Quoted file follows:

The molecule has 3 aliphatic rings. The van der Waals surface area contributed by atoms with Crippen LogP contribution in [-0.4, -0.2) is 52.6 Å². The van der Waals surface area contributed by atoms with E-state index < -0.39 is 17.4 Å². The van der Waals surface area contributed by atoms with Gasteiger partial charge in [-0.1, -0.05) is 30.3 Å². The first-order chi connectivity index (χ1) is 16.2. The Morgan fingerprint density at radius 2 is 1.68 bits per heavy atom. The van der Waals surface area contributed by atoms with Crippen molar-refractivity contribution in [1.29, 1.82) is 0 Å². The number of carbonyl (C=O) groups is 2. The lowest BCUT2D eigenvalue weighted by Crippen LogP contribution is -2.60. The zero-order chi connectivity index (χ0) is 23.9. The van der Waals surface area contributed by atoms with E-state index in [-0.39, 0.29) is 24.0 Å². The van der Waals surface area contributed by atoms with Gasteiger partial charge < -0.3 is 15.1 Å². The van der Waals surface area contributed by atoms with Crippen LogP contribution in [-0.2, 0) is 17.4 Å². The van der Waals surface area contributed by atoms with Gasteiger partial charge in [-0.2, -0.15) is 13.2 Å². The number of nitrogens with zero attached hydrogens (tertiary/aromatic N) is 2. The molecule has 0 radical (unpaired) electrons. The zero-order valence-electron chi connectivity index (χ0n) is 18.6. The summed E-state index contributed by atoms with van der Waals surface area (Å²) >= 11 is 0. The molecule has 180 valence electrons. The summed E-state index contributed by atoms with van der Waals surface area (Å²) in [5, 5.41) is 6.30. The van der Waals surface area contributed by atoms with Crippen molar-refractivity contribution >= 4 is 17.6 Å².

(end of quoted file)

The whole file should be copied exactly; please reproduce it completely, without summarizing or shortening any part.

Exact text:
The molecule has 3 aliphatic rings. The van der Waals surface area contributed by atoms with Crippen LogP contribution in [-0.4, -0.2) is 52.6 Å². The van der Waals surface area contributed by atoms with E-state index < -0.39 is 17.4 Å². The van der Waals surface area contributed by atoms with Gasteiger partial charge in [-0.1, -0.05) is 30.3 Å². The first-order chi connectivity index (χ1) is 16.2. The Morgan fingerprint density at radius 2 is 1.68 bits per heavy atom. The van der Waals surface area contributed by atoms with Crippen molar-refractivity contribution in [1.29, 1.82) is 0 Å². The number of carbonyl (C=O) groups is 2. The lowest BCUT2D eigenvalue weighted by Crippen LogP contribution is -2.60. The zero-order chi connectivity index (χ0) is 23.9. The van der Waals surface area contributed by atoms with E-state index in [-0.39, 0.29) is 24.0 Å². The van der Waals surface area contributed by atoms with Gasteiger partial charge < -0.3 is 15.1 Å². The van der Waals surface area contributed by atoms with Crippen LogP contribution in [-0.2, 0) is 17.4 Å². The van der Waals surface area contributed by atoms with Gasteiger partial charge in [-0.2, -0.15) is 13.2 Å². The number of nitrogens with zero attached hydrogens (tertiary/aromatic N) is 2. The molecule has 0 radical (unpaired) electrons. The zero-order valence-electron chi connectivity index (χ0n) is 18.6. The summed E-state index contributed by atoms with van der Waals surface area (Å²) >= 11 is 0. The molecule has 180 valence electrons. The summed E-state index contributed by atoms with van der Waals surface area (Å²) in [5, 5.41) is 6.30. The van der Waals surface area contributed by atoms with Crippen molar-refractivity contribution >= 4 is 17.6 Å².